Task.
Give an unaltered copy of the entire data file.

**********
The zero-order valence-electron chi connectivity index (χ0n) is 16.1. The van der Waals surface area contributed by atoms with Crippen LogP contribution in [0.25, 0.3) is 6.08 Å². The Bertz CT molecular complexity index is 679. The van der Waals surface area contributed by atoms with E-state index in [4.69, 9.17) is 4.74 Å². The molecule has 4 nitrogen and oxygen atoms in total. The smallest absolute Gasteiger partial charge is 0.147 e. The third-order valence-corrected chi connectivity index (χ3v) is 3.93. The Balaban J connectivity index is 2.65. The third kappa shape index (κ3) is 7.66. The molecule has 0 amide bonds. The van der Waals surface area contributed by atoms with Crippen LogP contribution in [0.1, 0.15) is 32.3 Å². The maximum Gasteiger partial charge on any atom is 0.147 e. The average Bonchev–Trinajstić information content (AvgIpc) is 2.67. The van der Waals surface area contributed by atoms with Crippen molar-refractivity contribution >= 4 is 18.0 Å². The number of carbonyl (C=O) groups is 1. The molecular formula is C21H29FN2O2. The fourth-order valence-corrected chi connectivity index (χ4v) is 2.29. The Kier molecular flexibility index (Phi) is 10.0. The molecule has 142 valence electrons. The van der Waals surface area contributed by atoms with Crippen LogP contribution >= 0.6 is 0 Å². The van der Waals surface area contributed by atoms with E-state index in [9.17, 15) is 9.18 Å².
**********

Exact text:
The zero-order valence-electron chi connectivity index (χ0n) is 16.1. The van der Waals surface area contributed by atoms with Crippen LogP contribution in [0.25, 0.3) is 6.08 Å². The Bertz CT molecular complexity index is 679. The van der Waals surface area contributed by atoms with E-state index in [4.69, 9.17) is 4.74 Å². The molecule has 4 nitrogen and oxygen atoms in total. The smallest absolute Gasteiger partial charge is 0.147 e. The third-order valence-corrected chi connectivity index (χ3v) is 3.93. The Balaban J connectivity index is 2.65. The third kappa shape index (κ3) is 7.66. The molecule has 0 amide bonds. The van der Waals surface area contributed by atoms with Crippen LogP contribution in [0.1, 0.15) is 32.3 Å². The maximum Gasteiger partial charge on any atom is 0.147 e. The average Bonchev–Trinajstić information content (AvgIpc) is 2.67. The van der Waals surface area contributed by atoms with Crippen molar-refractivity contribution >= 4 is 18.0 Å². The number of carbonyl (C=O) groups is 1. The molecular formula is C21H29FN2O2. The fourth-order valence-corrected chi connectivity index (χ4v) is 2.29. The Kier molecular flexibility index (Phi) is 10.0. The molecule has 142 valence electrons. The van der Waals surface area contributed by atoms with Crippen LogP contribution >= 0.6 is 0 Å². The van der Waals surface area contributed by atoms with E-state index in [9.17, 15) is 9.18 Å².